What Do the Irish Call Grandfathers?

Names Can Be Tongue-Twisters for the Non-Irish

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Few non-Irish have adopted Irish grandparent names. David De Lossy/Photodisc/Getty Images

There are a few terms for grandfather in the Irish spoken language, known as Irish Gaelic, although, English is spoken predominantly in Ireland, so, one of the most common names for grandfather is "granda."

Words for Grandfather

The Irish word for grandfather is seanáthair, literally meaning "old father." Children would not be likely to address a grandfather by this term. They would use instead daideó, approximately pronounced DADJ-yoh, or móraí, which is approximately pronounced MO-ree.

Other Irish terms for grandfather include Athair mór (AH-her MORE), roughly meaning "great father," and Athair Críonna (AH-her KREE-un-na), roughly meaning "wise father."

The formal term for a great-grandfather is sin-seanáthair. The Irish words for grandchildren are gariníon (gar-in-EE-in) for granddaughter and garmhac (gar-aWOK) for grandson.

Grandmother in Irish is seanmháthair (shan-a-WAW-her), although that is the formal term, like grandfather, there are more loving, diminutive terms that are more popular and preferred in common speech.

Irish or English in Ireland

Irish names for grandparents have not been widely adopted by non-Irish, as some other grandparent names have been. This is probably due to the complexity of the spelling and pronunciation. In fact, most Irish children are English-speaking and call their grandfathers English names, such as grandpa, granddad, or pop. Granda is a popular version since it has a bit of Irish flavor and is easy to say.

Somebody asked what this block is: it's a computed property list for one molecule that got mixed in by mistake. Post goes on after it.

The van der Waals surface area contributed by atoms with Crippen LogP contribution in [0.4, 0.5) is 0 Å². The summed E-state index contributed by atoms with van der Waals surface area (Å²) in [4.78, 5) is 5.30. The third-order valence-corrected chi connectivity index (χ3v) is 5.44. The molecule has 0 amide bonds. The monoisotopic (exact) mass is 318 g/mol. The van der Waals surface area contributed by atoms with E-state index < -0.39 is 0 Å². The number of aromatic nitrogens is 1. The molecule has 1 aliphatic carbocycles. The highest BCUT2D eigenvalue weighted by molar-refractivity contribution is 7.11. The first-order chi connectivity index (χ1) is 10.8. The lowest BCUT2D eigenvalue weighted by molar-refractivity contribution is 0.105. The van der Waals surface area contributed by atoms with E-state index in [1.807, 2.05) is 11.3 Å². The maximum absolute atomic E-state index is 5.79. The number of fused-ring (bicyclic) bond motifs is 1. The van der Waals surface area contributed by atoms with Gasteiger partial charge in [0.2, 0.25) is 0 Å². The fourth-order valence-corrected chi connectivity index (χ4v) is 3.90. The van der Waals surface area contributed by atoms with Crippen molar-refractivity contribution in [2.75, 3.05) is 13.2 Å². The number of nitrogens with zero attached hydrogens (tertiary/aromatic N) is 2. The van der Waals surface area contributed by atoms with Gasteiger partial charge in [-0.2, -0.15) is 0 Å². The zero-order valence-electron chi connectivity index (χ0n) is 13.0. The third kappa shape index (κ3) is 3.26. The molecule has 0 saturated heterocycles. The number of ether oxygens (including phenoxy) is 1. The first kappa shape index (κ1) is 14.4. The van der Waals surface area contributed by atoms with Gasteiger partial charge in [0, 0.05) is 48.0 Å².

Although Irish is an official language of Ireland and of the European Union, only a minority of the Irish speak it today. This is due primarily to years of British rule in which use of the language was repressed. There are areas in Ireland, known as the Gaeltacht, in which the language is used for everyday speech.

Those counties in Ireland that are part of the Gaeltacht include Donegal, Mayo, Galway, and Kerry.

Over the past 100 years, the Irish language has been experiencing a revival. Although the use of Irish in rural areas, where it used to be common, is in decline, it is on the rise among well-educated urban professionals. The teaching of Irish has been mandated in public schools for many years, but now schools are appearing in which primary instruction is in Irish. 

Irish travel writer Manchán Magan set off to test the often-quoted (perhaps erroneous) statistic that a quarter of Irish people speak Irish. Magan's account of his experiment gives you a good sense of the use of the Irish language in Ireland.

Irish Family Culture

Irish men have the reputation of being fun-loving and easy-going, although they also have a fiery component to their character. Although loving, they are often not demonstrative. Although the Irish are widely regarded as having an aversion to authority, that does not extend to authority within the family, especially paternal and grandfatherly authority, which is expected to be respected. 

The Irish value independence. Rather than living with family, elderly Irish prefer living on their own.

Although ties with extended family are valued, many Irish, especially men, dislike turning to family members for assistance. 

Modern Irish fathers and grandfathers are adjusting to changing times, a poll about the Irish family has revealed. Grandparents, including grandfathers, are the most popular child care providers in Ireland, stepping in 42 percent of the time. 

Grandfather in Other Languages

Have you just found out that you are going to be a grandfather? If so, you have something to decide along with your family, and that is, what will your grandchild call you? You can review a list of names for "grandfather" in other languages or cultures, or you can look at choices that are popular in the U.S.